Register for Nov. 19 ACS CAN Minnesota 2020 Research and Innovation Forum

October 06, 2020 1:31 PM | Anonymous

ACS CAN Minnesota 2020 Research and Innovation Forum 


November 19, 2020 11:00am – 12:30pm

Virtual


Register at: https://www.fightcancer.org/events/acs-can-minnesota-2020-research-and-innovation-forum


Download event flyer


The American Cancer Society Cancer Action Network (ACS CAN), the nonprofit, nonpartisan advocacy affiliate of the American Cancer Society, is the nation’s leading cancer advocacy organization working every day to make cancer issues a top priority. 

 

The ACS CAN Minnesota Research and Innovation Forum is a premiere event that brings together leaders from the business, education, medical, government and research communities to advance the work of ACS CAN. The event not only unites those in Minnesota who are fighting to end cancer, it serves to support ACS CAN and its work. 


The November 19 event will discuss how the COVID-19 pandemic has impacted cancer care and research. Nearly one in four cancer patients say the pandemic has made it more difficult to get needed care. COVID- 19 has also impacted cancer prevention, research, and clinical trial participation. What’s more, this pandemic has underscored the health inequities that already exist in health care. Experts from all cancer care perspectives will discuss how COVID-19 has impacted cancer patients and researchers and what must be done to ensure all Minnesotans are accessing the cancer prevention and care they need.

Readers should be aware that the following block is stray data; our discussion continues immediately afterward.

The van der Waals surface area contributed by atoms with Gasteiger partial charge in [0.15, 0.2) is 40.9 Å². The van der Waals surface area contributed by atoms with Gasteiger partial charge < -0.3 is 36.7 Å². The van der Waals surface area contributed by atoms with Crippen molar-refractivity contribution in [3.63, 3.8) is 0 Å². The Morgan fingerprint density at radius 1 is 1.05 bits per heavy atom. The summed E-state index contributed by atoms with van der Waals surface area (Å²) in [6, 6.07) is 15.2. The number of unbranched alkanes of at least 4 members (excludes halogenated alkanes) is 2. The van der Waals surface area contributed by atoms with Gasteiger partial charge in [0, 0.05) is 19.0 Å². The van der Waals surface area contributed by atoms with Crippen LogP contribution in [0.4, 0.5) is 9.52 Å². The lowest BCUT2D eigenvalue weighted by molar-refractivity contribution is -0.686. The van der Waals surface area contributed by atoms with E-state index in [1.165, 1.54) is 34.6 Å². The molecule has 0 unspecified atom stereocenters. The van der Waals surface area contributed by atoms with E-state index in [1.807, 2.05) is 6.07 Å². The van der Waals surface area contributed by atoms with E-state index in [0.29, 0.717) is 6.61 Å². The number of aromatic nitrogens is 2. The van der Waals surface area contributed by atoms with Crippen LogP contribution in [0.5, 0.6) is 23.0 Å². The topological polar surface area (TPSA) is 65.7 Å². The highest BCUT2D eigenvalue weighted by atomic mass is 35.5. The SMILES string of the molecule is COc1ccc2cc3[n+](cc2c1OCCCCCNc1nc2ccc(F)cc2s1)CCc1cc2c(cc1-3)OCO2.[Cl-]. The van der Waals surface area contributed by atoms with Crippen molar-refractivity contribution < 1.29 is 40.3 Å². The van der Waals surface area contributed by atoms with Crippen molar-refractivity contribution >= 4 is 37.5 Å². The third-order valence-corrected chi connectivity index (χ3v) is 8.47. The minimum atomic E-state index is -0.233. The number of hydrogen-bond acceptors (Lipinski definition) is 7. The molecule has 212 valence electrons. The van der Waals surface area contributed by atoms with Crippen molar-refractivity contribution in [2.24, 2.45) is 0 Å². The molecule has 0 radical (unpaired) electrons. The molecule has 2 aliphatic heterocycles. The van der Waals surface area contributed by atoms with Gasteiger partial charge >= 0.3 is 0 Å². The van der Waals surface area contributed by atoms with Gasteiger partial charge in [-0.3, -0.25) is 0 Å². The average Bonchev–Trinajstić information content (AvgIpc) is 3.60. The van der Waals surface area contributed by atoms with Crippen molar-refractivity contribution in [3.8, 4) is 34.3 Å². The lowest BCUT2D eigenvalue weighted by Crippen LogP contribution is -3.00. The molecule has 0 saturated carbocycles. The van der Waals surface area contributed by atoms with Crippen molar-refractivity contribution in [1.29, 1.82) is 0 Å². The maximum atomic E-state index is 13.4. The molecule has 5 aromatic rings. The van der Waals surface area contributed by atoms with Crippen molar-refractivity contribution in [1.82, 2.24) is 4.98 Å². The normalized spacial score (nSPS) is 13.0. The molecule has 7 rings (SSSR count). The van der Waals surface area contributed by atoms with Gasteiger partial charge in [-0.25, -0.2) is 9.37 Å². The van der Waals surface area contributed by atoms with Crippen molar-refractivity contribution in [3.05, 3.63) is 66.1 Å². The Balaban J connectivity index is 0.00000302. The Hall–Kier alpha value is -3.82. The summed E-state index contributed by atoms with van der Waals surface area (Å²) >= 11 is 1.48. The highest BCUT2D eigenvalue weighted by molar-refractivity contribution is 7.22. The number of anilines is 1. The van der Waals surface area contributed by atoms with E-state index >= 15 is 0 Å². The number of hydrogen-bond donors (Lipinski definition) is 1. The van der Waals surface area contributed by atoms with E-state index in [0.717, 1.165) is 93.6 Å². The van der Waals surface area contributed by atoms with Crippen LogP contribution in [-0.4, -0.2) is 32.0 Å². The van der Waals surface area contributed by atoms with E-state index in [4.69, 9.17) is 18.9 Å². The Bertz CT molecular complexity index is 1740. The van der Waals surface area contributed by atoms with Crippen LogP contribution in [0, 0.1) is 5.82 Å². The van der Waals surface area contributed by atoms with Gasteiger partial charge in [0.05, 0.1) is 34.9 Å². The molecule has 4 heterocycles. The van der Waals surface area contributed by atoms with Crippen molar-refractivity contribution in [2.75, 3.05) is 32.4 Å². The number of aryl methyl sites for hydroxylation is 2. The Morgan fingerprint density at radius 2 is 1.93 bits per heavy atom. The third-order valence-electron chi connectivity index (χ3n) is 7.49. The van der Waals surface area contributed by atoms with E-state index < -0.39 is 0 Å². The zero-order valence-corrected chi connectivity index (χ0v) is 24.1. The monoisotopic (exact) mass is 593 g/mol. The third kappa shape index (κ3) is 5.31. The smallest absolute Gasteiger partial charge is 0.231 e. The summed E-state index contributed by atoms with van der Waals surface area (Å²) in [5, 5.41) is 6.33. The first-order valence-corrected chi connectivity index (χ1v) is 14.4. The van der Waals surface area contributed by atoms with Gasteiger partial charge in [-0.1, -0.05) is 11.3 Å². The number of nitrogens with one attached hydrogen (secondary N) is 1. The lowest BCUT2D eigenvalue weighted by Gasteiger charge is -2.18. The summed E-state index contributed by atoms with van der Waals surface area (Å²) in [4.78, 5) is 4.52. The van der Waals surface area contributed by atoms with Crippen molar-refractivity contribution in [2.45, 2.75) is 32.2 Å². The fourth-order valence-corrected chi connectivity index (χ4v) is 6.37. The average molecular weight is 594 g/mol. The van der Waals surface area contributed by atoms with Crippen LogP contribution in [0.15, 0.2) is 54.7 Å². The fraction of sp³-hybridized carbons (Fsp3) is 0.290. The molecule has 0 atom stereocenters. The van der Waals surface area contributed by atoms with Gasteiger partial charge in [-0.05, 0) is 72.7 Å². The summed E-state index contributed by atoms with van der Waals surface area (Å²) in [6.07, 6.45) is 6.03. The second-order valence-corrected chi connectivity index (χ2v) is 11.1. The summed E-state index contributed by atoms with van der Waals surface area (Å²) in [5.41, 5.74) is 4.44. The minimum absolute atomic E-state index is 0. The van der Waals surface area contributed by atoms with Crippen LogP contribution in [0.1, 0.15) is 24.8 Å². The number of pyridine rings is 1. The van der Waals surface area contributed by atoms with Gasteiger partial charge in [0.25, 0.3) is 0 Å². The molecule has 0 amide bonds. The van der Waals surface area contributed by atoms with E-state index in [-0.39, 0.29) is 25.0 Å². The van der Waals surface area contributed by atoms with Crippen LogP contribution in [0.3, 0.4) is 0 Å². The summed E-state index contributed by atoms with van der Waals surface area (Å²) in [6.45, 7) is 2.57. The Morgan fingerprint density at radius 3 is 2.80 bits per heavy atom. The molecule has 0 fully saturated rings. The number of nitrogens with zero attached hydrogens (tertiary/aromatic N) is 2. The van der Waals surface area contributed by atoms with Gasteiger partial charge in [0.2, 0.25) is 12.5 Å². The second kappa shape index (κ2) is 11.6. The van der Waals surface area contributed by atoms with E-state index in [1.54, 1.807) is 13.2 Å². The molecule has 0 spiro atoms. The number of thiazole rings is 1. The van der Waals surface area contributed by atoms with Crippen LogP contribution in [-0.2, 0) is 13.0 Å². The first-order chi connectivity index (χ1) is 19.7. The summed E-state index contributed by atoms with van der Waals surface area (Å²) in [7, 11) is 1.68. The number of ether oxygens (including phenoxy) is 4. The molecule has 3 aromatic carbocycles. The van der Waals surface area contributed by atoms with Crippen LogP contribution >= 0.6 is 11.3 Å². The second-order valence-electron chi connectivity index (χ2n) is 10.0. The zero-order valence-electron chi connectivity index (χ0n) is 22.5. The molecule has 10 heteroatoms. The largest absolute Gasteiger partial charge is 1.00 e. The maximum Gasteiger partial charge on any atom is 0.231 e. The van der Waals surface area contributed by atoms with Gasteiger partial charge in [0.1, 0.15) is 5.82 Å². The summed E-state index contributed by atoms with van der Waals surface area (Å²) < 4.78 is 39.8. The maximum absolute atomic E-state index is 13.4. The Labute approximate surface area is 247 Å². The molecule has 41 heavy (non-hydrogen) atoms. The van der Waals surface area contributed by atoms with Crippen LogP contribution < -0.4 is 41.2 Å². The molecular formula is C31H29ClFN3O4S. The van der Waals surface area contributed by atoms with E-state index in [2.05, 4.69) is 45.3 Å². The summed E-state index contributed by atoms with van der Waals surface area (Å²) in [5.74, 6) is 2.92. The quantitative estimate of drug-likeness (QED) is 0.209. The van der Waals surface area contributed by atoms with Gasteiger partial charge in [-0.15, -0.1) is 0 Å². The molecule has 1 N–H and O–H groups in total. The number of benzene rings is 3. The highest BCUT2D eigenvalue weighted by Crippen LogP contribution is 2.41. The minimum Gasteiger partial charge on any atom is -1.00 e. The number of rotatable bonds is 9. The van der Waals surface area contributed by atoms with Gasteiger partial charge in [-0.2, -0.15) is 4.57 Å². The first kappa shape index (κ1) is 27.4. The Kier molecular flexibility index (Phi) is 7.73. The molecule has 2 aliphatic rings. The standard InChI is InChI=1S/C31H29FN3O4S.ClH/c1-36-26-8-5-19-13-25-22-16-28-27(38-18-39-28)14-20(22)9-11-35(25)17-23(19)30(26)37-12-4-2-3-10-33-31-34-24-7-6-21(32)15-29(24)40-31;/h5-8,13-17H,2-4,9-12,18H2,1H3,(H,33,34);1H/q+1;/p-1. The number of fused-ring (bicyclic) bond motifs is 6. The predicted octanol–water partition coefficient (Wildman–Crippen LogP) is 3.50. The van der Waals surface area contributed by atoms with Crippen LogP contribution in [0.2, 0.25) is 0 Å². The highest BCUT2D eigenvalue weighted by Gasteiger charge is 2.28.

Confirmed speakers include: 

                    • Shaji Kumar, M.D., Professor of Medicine, Consultant, Division of Hematology, Department of Internal Medicine, Mayo Clinic

                    • Jeffrey Miller, M.D., Deputy Director, Masonic Cancer Center, University of Minnesota, Professor of Medicine, Division of Hematology, Oncology, and Transplantation

                    • Ann Nyakundi, MHA, CEO of United Family Medicine 

 

Key Highlights: 


Screening. 

Screening increases the chances of detecting certain cancers early, when they are most likely to be curable. However, the COVID-19 pandemic has meant delays in preventative cancer screenings. What is being done to address the delays due to COVID-19 and how can we remove screening barriers across all Minnesota communities?


Research. 

Advancements in medical research have unleashed new and improved therapies that are revolutionizing cancer care. How has COVID-19 impacted the research being done by Minnesota companies and institutions? What is being done to make sure the communities disproportionally impacted by cancer and COVID-19 can access research and clinical trials? What’s needed to make sure COVID-19 doesn’t permanently set back research and cancer care? 


Community Driven Solutions. 

Racism is a public health crisis. Many in Minnesota have been doing meaningful work to tackle structural racism in health care, reduce cancer disparities, and advance health equity. What factors have made COVID-19 impact communities of color more than other communities? How can cancer prevention and care advance anti-racist work and support communities of color during the global pandemic?



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